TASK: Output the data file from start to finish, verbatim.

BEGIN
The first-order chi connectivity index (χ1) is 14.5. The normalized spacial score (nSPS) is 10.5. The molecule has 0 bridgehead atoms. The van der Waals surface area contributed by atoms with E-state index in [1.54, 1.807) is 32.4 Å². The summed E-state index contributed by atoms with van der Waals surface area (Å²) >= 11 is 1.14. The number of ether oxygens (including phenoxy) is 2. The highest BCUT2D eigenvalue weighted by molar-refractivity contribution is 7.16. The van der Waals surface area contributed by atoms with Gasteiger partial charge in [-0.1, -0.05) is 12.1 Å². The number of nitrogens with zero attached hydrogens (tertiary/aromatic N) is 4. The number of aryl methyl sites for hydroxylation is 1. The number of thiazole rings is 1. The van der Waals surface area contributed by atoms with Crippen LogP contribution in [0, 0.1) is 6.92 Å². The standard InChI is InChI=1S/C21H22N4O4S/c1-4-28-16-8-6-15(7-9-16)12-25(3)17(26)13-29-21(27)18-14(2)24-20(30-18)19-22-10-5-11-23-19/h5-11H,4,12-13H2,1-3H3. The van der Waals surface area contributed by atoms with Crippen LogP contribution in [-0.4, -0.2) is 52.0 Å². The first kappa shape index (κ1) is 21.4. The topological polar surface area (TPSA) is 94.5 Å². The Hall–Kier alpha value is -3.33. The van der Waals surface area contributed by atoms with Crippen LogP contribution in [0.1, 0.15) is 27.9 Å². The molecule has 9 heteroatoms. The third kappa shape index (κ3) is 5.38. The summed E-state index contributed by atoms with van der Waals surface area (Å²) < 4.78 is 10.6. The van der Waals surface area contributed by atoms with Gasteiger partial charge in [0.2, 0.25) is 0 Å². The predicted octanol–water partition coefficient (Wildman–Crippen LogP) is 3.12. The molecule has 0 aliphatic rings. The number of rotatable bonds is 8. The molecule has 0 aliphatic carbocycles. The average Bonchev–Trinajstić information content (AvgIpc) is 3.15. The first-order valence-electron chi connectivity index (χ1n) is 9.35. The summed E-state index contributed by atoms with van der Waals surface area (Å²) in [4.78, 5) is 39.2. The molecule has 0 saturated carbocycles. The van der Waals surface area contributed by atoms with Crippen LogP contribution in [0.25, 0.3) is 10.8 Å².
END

The first-order chi connectivity index (χ1) is 14.5. The normalized spacial score (nSPS) is 10.5. The molecule has 0 bridgehead atoms. The van der Waals surface area contributed by atoms with E-state index in [1.54, 1.807) is 32.4 Å². The summed E-state index contributed by atoms with van der Waals surface area (Å²) >= 11 is 1.14. The number of ether oxygens (including phenoxy) is 2. The highest BCUT2D eigenvalue weighted by molar-refractivity contribution is 7.16. The van der Waals surface area contributed by atoms with Gasteiger partial charge in [-0.1, -0.05) is 12.1 Å². The number of nitrogens with zero attached hydrogens (tertiary/aromatic N) is 4. The number of aryl methyl sites for hydroxylation is 1. The number of thiazole rings is 1. The van der Waals surface area contributed by atoms with Crippen LogP contribution in [0, 0.1) is 6.92 Å². The standard InChI is InChI=1S/C21H22N4O4S/c1-4-28-16-8-6-15(7-9-16)12-25(3)17(26)13-29-21(27)18-14(2)24-20(30-18)19-22-10-5-11-23-19/h5-11H,4,12-13H2,1-3H3. The van der Waals surface area contributed by atoms with Crippen LogP contribution in [-0.4, -0.2) is 52.0 Å². The first kappa shape index (κ1) is 21.4. The topological polar surface area (TPSA) is 94.5 Å². The Hall–Kier alpha value is -3.33. The van der Waals surface area contributed by atoms with Crippen LogP contribution in [0.1, 0.15) is 27.9 Å². The molecule has 9 heteroatoms. The third kappa shape index (κ3) is 5.38. The summed E-state index contributed by atoms with van der Waals surface area (Å²) < 4.78 is 10.6. The van der Waals surface area contributed by atoms with Gasteiger partial charge in [0.2, 0.25) is 0 Å². The predicted octanol–water partition coefficient (Wildman–Crippen LogP) is 3.12. The molecule has 0 aliphatic rings. The number of rotatable bonds is 8. The molecule has 0 aliphatic carbocycles. The average Bonchev–Trinajstić information content (AvgIpc) is 3.15. The first-order valence-electron chi connectivity index (χ1n) is 9.35. The summed E-state index contributed by atoms with van der Waals surface area (Å²) in [4.78, 5) is 39.2. The molecule has 0 saturated carbocycles. The van der Waals surface area contributed by atoms with Crippen LogP contribution in [0.25, 0.3) is 10.8 Å².